Some days, an hour-long lunch just doesn’t feel right. All morning long you’ve been skiing in choice conditions, and despite your grumbling stomach, you just want to keep going.

I was in a situation like this a week ago on Aspen Mountain. As I surveyed my options at the Sundeck, eager to head back out, I was reminded of how I used to sell myself short with a chili dog in such circumstances.

Times have changed for the better. Across all four mountains at Aspen/Snowmass, they’ve been mastering an on-mountain dining concept that, at first blush, seems incongruous — slow-food quality at the speed of grab-and-go. Here are some of my favorite fast-and-tasty lunches.

Elk Camp Restaurant, Snowmass

Elk Camp food
Elk Camp food

I like to hit Elk Camp a little early. Perhaps that has more to do with stretching out my afternoons than it does getting first crack at what’s cooking at the rotisserie station.

Either way, that’s where you’ll find me come lunch time, where I often order the roast chicken and a French baguette. Elk Camp’s menu is driven by what’s fresh, locally sourced and seasonal; think lots of organic options, and surprising twists on standard ski-slope classics like the grass-fed beef chili or the grilled cheese with gruyère, cheddar and provolone on sourdough bread.

And I’ve yet to find a better-stocked salad bar at 10,000 feet.

Learn more about Elk Camp

Sundeck, Aspen Mountain

Sundeck dining
Sundeck dining

Here’s the game plan for Sundeck: After laying claim to a window-side table (seriously, one of the best views in Colorado for watching an approaching snowstorm) head to the salad, stir-fry and pizza stations and take inventory of the daily offerings. You can never go wrong. Last week, I languished over whether to order a mixed-green salad with seared yellowfin tuna, a ginger-chicken udon noodle bowl, or a slice of the wood-fired chicken-jalapeño-cilantro pizza.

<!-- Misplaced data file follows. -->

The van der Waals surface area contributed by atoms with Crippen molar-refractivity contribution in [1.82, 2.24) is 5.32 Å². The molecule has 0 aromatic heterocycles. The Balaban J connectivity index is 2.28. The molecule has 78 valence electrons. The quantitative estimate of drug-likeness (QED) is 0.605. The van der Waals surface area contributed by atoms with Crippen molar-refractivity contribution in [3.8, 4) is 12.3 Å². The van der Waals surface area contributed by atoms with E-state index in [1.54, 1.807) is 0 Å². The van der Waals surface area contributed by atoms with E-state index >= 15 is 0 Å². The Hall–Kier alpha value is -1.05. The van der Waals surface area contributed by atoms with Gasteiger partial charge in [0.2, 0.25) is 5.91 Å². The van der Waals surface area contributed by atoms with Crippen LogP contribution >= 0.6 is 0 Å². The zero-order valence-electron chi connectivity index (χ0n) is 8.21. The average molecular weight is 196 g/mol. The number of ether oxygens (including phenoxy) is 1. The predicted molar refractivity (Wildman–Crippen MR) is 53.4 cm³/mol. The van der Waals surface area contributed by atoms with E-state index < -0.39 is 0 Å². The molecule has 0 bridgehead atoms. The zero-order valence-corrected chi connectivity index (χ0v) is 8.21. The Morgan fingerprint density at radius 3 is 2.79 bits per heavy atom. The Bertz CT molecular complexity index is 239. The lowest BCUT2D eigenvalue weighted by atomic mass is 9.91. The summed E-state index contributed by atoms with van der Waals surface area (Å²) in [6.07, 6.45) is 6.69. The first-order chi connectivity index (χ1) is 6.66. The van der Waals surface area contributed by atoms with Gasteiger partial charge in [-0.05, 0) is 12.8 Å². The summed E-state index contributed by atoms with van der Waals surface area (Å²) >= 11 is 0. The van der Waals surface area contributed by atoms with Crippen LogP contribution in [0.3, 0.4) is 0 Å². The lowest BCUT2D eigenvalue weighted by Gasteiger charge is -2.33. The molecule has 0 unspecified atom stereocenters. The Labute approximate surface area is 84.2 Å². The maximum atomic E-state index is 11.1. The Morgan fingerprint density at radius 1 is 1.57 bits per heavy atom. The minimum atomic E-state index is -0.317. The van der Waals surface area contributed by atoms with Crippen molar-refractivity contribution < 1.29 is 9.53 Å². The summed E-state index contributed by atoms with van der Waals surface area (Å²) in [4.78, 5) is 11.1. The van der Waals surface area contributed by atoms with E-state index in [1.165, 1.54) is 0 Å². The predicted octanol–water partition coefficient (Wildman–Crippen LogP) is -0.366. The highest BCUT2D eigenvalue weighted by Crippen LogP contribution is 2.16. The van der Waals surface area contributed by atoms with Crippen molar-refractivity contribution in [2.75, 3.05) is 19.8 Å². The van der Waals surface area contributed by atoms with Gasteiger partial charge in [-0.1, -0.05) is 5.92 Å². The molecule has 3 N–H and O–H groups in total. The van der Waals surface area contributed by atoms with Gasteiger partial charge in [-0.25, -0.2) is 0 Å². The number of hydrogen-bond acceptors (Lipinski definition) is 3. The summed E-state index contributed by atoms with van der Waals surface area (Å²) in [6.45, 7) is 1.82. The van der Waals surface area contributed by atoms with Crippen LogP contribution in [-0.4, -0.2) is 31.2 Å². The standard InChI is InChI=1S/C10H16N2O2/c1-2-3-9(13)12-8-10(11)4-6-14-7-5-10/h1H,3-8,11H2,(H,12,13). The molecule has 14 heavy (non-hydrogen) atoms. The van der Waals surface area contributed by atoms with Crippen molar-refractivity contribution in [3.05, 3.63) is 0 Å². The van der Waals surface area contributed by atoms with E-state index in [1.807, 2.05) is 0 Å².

I can justify just about anything when it comes to food, so I convinced myself that the afternoon’s turns would be enough of a workout to order both the noodle bowl and the pizza slice. It was a good call.

Learn more about Sundeck

Merry-Go-Round, Aspen Highlands

Merry Go Round Dining
Merry Go Round Dining

Aspen Highlands might be the ultimate grab-and-go mountain. Between Highland Bowl, the runs off Deep Temerity, Olympic Bowl and the sublime mid-mountain cruisers, many skiers and riders have to pry themselves off the mountain just to nab lunch.

When that happens, they invariably order a quick lunch at the recently renovated Merry-Go Round. Many love the vegetarian options here like the veggie lasagna, mixed-green salad with salmon and goat cheese, or the to-die-for vegan pho. I’m partial to the specials, like the barbecue brisket, which is braised for 24 hours to reach optimal tenderness.

Learn more about Merry-Go-Round

Cliffhouse, Buttermilk

Cliffhouse food
Cliffhouse food

The Cliffhouse atop Buttermilk is justly famous for two things — its almost Himalayan view of Pyramid Peak, and the Mongolian barbecue.

The latter is the perfect option for those of us who like to have lunch made-to-order. You select veggies from the bar, and then pick a winning combo of protein, sauce and starch.

I’m a fan of spicy-coconut green curry and shrimp over soba noodles. If you want to be back out on the slopes in a hurry, head to the fridge case where delicious, made-that-morning spring rolls await.

The Cliffhouse also has a wicked-good juice bar as well if you want to go light. A glass of ginger-carrot-apple in the middle of the morning goes a long way.

Learn more about The Cliffhouse

Other Grab-n-Go Restaurants

About the Author

Aspen Snowmass blogger photographer Kevin Day
Aspen Snowmass blogger photographer Kevin Day

Kevin Day is a Colorado-based writer, photographer and content developer. Born and raised in Denver, he has been skiing since he was 12 years old and hiking since he could walk. His obsession with the mountains, food and wine has taken him all over Colorado, as well as Italy, Switzerland, Germany and Ecuador.

He has also done volunteer trail work with the Colorado Fourteeners Initiative, including a stint on Pyramid Peak.